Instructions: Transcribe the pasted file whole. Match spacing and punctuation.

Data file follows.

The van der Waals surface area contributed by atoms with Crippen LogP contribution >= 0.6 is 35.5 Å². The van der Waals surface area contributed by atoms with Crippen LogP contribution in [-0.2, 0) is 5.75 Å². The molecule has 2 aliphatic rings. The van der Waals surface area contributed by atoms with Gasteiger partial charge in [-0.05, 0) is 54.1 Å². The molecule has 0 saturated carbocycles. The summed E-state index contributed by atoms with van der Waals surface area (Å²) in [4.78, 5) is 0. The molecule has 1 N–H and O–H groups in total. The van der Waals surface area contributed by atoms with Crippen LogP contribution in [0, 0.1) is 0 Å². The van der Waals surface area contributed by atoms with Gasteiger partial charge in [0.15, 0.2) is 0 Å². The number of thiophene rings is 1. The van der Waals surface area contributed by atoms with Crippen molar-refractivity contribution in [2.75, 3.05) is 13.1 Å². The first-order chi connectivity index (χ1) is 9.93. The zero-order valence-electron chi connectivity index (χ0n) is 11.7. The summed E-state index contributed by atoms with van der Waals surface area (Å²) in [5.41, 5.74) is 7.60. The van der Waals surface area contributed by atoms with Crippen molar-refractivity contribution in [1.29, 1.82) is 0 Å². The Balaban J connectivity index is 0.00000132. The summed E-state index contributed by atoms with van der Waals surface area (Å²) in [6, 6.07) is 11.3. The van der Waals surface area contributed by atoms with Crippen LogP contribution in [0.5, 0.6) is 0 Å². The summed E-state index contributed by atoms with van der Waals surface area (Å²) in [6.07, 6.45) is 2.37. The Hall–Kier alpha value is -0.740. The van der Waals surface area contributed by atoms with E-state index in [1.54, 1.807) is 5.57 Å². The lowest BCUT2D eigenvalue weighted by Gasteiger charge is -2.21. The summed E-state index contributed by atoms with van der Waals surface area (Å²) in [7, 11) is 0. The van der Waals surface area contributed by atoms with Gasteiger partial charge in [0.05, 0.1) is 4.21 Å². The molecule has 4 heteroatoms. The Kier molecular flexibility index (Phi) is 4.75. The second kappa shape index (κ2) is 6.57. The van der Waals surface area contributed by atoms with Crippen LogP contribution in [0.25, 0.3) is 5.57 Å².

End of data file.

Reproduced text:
The van der Waals surface area contributed by atoms with Crippen LogP contribution >= 0.6 is 35.5 Å². The van der Waals surface area contributed by atoms with Crippen LogP contribution in [-0.2, 0) is 5.75 Å². The molecule has 2 aliphatic rings. The van der Waals surface area contributed by atoms with Gasteiger partial charge in [-0.05, 0) is 54.1 Å². The molecule has 0 saturated carbocycles. The summed E-state index contributed by atoms with van der Waals surface area (Å²) in [4.78, 5) is 0. The molecule has 1 N–H and O–H groups in total. The van der Waals surface area contributed by atoms with Crippen LogP contribution in [0, 0.1) is 0 Å². The van der Waals surface area contributed by atoms with Gasteiger partial charge in [0.15, 0.2) is 0 Å². The number of thiophene rings is 1. The van der Waals surface area contributed by atoms with Crippen molar-refractivity contribution in [2.75, 3.05) is 13.1 Å². The first-order chi connectivity index (χ1) is 9.93. The zero-order valence-electron chi connectivity index (χ0n) is 11.7. The summed E-state index contributed by atoms with van der Waals surface area (Å²) in [5.41, 5.74) is 7.60. The van der Waals surface area contributed by atoms with Crippen molar-refractivity contribution in [1.29, 1.82) is 0 Å². The Balaban J connectivity index is 0.00000132. The summed E-state index contributed by atoms with van der Waals surface area (Å²) in [6, 6.07) is 11.3. The van der Waals surface area contributed by atoms with Crippen LogP contribution in [0.5, 0.6) is 0 Å². The summed E-state index contributed by atoms with van der Waals surface area (Å²) in [6.07, 6.45) is 2.37. The Hall–Kier alpha value is -0.740. The van der Waals surface area contributed by atoms with E-state index in [1.54, 1.807) is 5.57 Å². The lowest BCUT2D eigenvalue weighted by Gasteiger charge is -2.21. The summed E-state index contributed by atoms with van der Waals surface area (Å²) in [7, 11) is 0. The van der Waals surface area contributed by atoms with Gasteiger partial charge in [0.05, 0.1) is 4.21 Å². The molecule has 4 heteroatoms. The Kier molecular flexibility index (Phi) is 4.75. The second kappa shape index (κ2) is 6.57. The van der Waals surface area contributed by atoms with Crippen LogP contribution in [0.25, 0.3) is 5.57 Å².